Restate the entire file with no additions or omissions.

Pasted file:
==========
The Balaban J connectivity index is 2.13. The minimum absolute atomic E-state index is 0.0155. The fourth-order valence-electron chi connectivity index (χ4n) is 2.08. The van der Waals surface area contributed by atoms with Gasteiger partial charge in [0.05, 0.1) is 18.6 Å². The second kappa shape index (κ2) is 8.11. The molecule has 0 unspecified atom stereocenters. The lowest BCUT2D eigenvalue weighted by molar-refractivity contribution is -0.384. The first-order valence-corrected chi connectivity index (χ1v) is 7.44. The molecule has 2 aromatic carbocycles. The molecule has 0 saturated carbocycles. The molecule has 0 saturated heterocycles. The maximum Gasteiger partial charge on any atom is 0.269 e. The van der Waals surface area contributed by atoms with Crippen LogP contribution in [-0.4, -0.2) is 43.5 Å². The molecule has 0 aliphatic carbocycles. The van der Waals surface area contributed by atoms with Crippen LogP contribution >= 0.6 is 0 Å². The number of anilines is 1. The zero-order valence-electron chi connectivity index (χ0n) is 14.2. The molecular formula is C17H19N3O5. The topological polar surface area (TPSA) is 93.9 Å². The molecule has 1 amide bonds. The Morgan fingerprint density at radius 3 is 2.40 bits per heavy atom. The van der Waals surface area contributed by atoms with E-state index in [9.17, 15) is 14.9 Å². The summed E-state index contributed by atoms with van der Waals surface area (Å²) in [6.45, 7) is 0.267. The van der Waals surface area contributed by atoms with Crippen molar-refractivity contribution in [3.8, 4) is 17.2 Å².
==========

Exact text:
The Balaban J connectivity index is 2.13. The minimum absolute atomic E-state index is 0.0155. The fourth-order valence-electron chi connectivity index (χ4n) is 2.08. The van der Waals surface area contributed by atoms with Gasteiger partial charge in [0.05, 0.1) is 18.6 Å². The second kappa shape index (κ2) is 8.11. The molecule has 0 unspecified atom stereocenters. The lowest BCUT2D eigenvalue weighted by molar-refractivity contribution is -0.384. The first-order valence-corrected chi connectivity index (χ1v) is 7.44. The molecule has 2 aromatic carbocycles. The molecule has 0 saturated carbocycles. The molecule has 0 saturated heterocycles. The maximum Gasteiger partial charge on any atom is 0.269 e. The van der Waals surface area contributed by atoms with Crippen LogP contribution in [-0.4, -0.2) is 43.5 Å². The molecule has 0 aliphatic carbocycles. The van der Waals surface area contributed by atoms with Crippen LogP contribution >= 0.6 is 0 Å². The number of anilines is 1. The zero-order valence-electron chi connectivity index (χ0n) is 14.2. The molecular formula is C17H19N3O5. The topological polar surface area (TPSA) is 93.9 Å². The molecule has 1 amide bonds. The Morgan fingerprint density at radius 3 is 2.40 bits per heavy atom. The van der Waals surface area contributed by atoms with E-state index in [9.17, 15) is 14.9 Å². The summed E-state index contributed by atoms with van der Waals surface area (Å²) in [6.45, 7) is 0.267. The van der Waals surface area contributed by atoms with Crippen molar-refractivity contribution in [3.8, 4) is 17.2 Å².